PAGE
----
I don’t believe in fate, or destiny. The idea that my entire existence is at the whim of some supernatural entity doesn’t hold water (neither should it, for any rational individual). There is a type of ‘fate’ or set of pre-determined pathways that I do believe in, however. A kind of inevitability perpetuaded by the triangle of human influence, human behavior, genetics and culture (inseperable from upbringing in my opinion). These three conspire to hold us onto the behavioural tracks we ride along throughout our lives. There are some escapes, some people who experience true clarity and jump off the wagon, but how often? Even supposed life changing experiences only either temporarily veer us off the track and evenutally sling us back on, or further cement us in without moving an inch. One humurous, albeit depressing example of this fate is, if you don’t go to college and have no real creative ambition, you will be ass-kissing your way through some corporate or industrial HR structure to end up in lower-management before retiring. For millions, that is a reality. Every day I see people coming to terms with that realization, desperately re-inventing themselves through materialism to try and escape the fact that the rails are set, and stretch off endlessly into the horizon.
We all have potential, but society is not designed, or could be sustained on such individualism. “Remember, you’re unique. Just like everyone else.”
The question I have is; can we change? I mean, really change, who we are, the way we see things, the methods in our actions and interactions? We’re told we can, day in, day out, advertising thrives on the fact that we’re in one hole, and we want to get out of it. Self help books litter the shelves on new and fabulous ways to change our lives, professing to pull us out whatever rut they just told us we’re in, to newer and better things that are always just over that hill. Most of these are really just teaching methods by which we can ‘get by’, and become an accepted member of society, because people wouldn’t really accept a truly open and happy individual, not really. ‘Being yourself’ is usually just a euphamism for learning to like what everyone else likes and to stop complaining.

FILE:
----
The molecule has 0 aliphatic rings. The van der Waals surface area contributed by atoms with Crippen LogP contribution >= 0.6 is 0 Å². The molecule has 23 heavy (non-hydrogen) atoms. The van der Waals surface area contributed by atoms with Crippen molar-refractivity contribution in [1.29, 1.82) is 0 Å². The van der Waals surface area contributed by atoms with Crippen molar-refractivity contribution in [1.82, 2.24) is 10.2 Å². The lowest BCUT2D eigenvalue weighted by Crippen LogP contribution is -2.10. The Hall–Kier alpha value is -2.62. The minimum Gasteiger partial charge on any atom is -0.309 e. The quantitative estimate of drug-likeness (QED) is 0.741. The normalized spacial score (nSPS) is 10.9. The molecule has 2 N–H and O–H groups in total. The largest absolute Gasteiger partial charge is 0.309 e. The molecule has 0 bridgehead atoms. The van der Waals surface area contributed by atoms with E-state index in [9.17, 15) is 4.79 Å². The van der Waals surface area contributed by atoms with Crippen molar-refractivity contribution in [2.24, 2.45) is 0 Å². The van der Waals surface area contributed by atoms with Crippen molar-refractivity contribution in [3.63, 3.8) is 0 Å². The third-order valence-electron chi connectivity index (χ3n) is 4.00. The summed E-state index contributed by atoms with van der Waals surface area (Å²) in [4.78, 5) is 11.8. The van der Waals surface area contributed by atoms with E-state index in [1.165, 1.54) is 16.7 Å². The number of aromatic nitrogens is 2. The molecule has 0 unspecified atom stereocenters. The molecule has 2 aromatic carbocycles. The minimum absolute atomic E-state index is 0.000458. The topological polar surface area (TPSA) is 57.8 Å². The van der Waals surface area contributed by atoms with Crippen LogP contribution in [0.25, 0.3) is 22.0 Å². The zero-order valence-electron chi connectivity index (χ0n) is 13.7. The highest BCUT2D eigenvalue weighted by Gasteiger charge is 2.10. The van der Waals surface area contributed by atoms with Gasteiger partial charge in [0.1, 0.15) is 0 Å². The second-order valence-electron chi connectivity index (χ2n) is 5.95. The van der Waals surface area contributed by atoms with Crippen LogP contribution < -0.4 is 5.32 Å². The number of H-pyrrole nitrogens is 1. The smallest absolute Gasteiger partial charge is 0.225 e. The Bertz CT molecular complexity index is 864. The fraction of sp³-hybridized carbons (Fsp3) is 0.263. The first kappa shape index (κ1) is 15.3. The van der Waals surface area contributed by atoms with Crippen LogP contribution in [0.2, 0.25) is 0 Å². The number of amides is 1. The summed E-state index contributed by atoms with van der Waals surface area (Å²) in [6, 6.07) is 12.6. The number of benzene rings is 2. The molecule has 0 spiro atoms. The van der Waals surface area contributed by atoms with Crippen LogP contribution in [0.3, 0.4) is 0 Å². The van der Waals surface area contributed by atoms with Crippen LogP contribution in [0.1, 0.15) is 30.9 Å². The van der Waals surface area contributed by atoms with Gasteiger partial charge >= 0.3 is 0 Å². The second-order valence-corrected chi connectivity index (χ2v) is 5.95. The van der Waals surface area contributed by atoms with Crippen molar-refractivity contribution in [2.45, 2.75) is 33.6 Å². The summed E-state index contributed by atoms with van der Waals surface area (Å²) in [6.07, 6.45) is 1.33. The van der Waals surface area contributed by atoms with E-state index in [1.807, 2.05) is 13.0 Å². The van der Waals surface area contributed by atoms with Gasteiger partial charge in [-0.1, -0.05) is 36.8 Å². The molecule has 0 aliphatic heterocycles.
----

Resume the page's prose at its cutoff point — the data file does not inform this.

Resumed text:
We all think we’re changing, we all think we have dynamic personalities that can absorb and react and adapt. It comforting to think like that, but it’s not true. Little of how we act or think isn’t because of some rooted neuroses or pre-set genetic variation or a facet of inneffectual parenting. Within those ‘pre-sets’ are room for movement, but not much. Can you litereally re-wire your brain, upheave the constructs that have supported you for so long and start over? Jump off? To where? Can people tolerate those sorts of changes? Some can, but they’ll still be using the same framework that supported them earlier, before noticing that they’re on a set of tracks that look suspiciously like the other ones.
In terms of modern psychological developments, we’re living in a world where we are expect to define every last emotion we have. We’re asked to explain how we feel about everything, and even describe our actions in terms of what we’re feeling (I call it ‘tabletop psychology’ as most people piece together fragments from magazine articles or TV shows and try to sound like a therapists. Dangerous but true). I have known others try, and I’ve tried myself, to uncover the framework that the personality resides on. In thses cases, through both societal pop-psychology terminology and personal exploration, all that we get is the knowledge that the way we act is largely out of our hands. Depressing, no matter how you look at it (sometimes I say ‘pshaw’ to ‘know thyself’. Better to be unaware and still be suprised from time to time…!). To me, these sort of efforts are like taking a block of stone and trying to sculpt something from it, only to realize that a) tools are too blunt b) the stone is brittle and unworkable resulting in something that looks crude, whilst running the risk of chipping too hard and cracking off a huge chunk of something vital, and c) (running with the analogy), that you’re still working with the same stone, and it hasn’t really changed.
Maybe true ‘personality matrix variability’ change doesn’t come from within, chipping away at the innards of our minds. Perhaps thrusting oneself into new environments is the key, forcing oneself to deal with issues outside of the usual sphere of control. Of course, you have to have the kind of mind to want to step off the tracks in the first place, but anyone is capable of getting off a stop early and just seeing what happens.
Can true change take place? Or are we set in stone for good?